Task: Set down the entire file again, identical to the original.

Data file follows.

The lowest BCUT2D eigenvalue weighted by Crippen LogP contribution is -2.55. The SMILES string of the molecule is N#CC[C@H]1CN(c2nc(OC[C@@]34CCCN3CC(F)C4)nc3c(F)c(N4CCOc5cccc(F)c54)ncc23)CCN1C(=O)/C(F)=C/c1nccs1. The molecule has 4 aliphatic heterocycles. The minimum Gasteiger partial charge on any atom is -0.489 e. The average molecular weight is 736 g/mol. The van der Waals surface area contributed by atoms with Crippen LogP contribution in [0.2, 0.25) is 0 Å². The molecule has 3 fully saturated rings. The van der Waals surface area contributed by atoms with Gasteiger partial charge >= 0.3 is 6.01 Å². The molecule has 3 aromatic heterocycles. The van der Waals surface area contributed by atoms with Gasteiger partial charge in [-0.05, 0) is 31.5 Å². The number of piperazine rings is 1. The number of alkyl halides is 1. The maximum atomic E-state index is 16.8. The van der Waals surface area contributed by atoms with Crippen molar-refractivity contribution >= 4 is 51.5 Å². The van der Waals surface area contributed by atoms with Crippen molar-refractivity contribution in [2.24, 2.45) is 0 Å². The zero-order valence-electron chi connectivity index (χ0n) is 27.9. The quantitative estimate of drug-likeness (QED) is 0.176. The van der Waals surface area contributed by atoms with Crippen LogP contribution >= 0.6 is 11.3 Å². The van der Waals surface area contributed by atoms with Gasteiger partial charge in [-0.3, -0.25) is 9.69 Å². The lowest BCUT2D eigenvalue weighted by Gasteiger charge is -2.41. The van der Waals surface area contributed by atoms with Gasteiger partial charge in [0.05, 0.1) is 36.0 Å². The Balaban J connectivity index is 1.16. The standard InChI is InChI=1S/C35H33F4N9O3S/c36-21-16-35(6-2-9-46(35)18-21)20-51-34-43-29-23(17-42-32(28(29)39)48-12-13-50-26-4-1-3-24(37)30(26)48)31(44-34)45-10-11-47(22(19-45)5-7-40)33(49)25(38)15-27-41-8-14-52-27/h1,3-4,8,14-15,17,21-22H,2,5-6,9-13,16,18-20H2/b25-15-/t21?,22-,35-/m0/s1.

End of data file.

The lowest BCUT2D eigenvalue weighted by Crippen LogP contribution is -2.55. The SMILES string of the molecule is N#CC[C@H]1CN(c2nc(OC[C@@]34CCCN3CC(F)C4)nc3c(F)c(N4CCOc5cccc(F)c54)ncc23)CCN1C(=O)/C(F)=C/c1nccs1. The molecule has 4 aliphatic heterocycles. The minimum Gasteiger partial charge on any atom is -0.489 e. The average molecular weight is 736 g/mol. The van der Waals surface area contributed by atoms with Crippen LogP contribution in [0.2, 0.25) is 0 Å². The molecule has 3 fully saturated rings. The van der Waals surface area contributed by atoms with Gasteiger partial charge >= 0.3 is 6.01 Å². The molecule has 3 aromatic heterocycles. The van der Waals surface area contributed by atoms with Gasteiger partial charge in [-0.05, 0) is 31.5 Å². The number of piperazine rings is 1. The number of alkyl halides is 1. The maximum atomic E-state index is 16.8. The van der Waals surface area contributed by atoms with Crippen molar-refractivity contribution >= 4 is 51.5 Å². The van der Waals surface area contributed by atoms with Crippen molar-refractivity contribution in [2.24, 2.45) is 0 Å². The zero-order valence-electron chi connectivity index (χ0n) is 27.9. The quantitative estimate of drug-likeness (QED) is 0.176. The van der Waals surface area contributed by atoms with Crippen LogP contribution >= 0.6 is 11.3 Å². The van der Waals surface area contributed by atoms with Gasteiger partial charge in [-0.3, -0.25) is 9.69 Å². The lowest BCUT2D eigenvalue weighted by Gasteiger charge is -2.41. The van der Waals surface area contributed by atoms with Gasteiger partial charge in [0.05, 0.1) is 36.0 Å². The Balaban J connectivity index is 1.16. The standard InChI is InChI=1S/C35H33F4N9O3S/c36-21-16-35(6-2-9-46(35)18-21)20-51-34-43-29-23(17-42-32(28(29)39)48-12-13-50-26-4-1-3-24(37)30(26)48)31(44-34)45-10-11-47(22(19-45)5-7-40)33(49)25(38)15-27-41-8-14-52-27/h1,3-4,8,14-15,17,21-22H,2,5-6,9-13,16,18-20H2/b25-15-/t21?,22-,35-/m0/s1.